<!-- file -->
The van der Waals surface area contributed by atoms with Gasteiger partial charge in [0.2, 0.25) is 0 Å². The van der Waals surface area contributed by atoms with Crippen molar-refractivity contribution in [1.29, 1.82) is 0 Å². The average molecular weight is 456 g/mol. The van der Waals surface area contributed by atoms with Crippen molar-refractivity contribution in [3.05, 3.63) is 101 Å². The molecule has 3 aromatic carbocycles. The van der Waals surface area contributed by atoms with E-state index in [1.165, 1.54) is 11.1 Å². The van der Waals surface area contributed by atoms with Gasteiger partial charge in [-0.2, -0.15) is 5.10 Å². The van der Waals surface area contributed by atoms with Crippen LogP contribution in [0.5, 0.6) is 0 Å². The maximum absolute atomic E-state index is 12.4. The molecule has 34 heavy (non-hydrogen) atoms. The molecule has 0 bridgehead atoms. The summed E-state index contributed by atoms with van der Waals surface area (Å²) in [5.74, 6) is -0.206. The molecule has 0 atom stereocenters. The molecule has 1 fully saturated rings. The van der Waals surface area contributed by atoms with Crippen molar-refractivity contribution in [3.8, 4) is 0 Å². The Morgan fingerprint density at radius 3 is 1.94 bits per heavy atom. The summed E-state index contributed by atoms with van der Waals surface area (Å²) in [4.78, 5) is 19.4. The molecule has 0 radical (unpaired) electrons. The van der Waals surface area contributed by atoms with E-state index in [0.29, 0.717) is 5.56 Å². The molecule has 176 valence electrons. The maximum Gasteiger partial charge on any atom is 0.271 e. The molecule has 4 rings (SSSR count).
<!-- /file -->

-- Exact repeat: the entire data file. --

The van der Waals surface area contributed by atoms with Gasteiger partial charge in [0.2, 0.25) is 0 Å². The van der Waals surface area contributed by atoms with Crippen molar-refractivity contribution in [1.29, 1.82) is 0 Å². The average molecular weight is 456 g/mol. The van der Waals surface area contributed by atoms with Crippen molar-refractivity contribution in [3.05, 3.63) is 101 Å². The molecule has 3 aromatic carbocycles. The van der Waals surface area contributed by atoms with E-state index in [1.165, 1.54) is 11.1 Å². The van der Waals surface area contributed by atoms with Gasteiger partial charge in [-0.2, -0.15) is 5.10 Å². The van der Waals surface area contributed by atoms with Crippen LogP contribution in [0.5, 0.6) is 0 Å². The maximum absolute atomic E-state index is 12.4. The molecule has 34 heavy (non-hydrogen) atoms. The molecule has 0 bridgehead atoms. The summed E-state index contributed by atoms with van der Waals surface area (Å²) in [5.74, 6) is -0.206. The molecule has 0 atom stereocenters. The molecule has 1 fully saturated rings. The van der Waals surface area contributed by atoms with Crippen molar-refractivity contribution in [3.8, 4) is 0 Å². The Morgan fingerprint density at radius 3 is 1.94 bits per heavy atom. The summed E-state index contributed by atoms with van der Waals surface area (Å²) in [4.78, 5) is 19.4. The molecule has 0 radical (unpaired) electrons. The van der Waals surface area contributed by atoms with E-state index in [0.29, 0.717) is 5.56 Å². The molecule has 176 valence electrons. The maximum Gasteiger partial charge on any atom is 0.271 e. The molecule has 4 rings (SSSR count).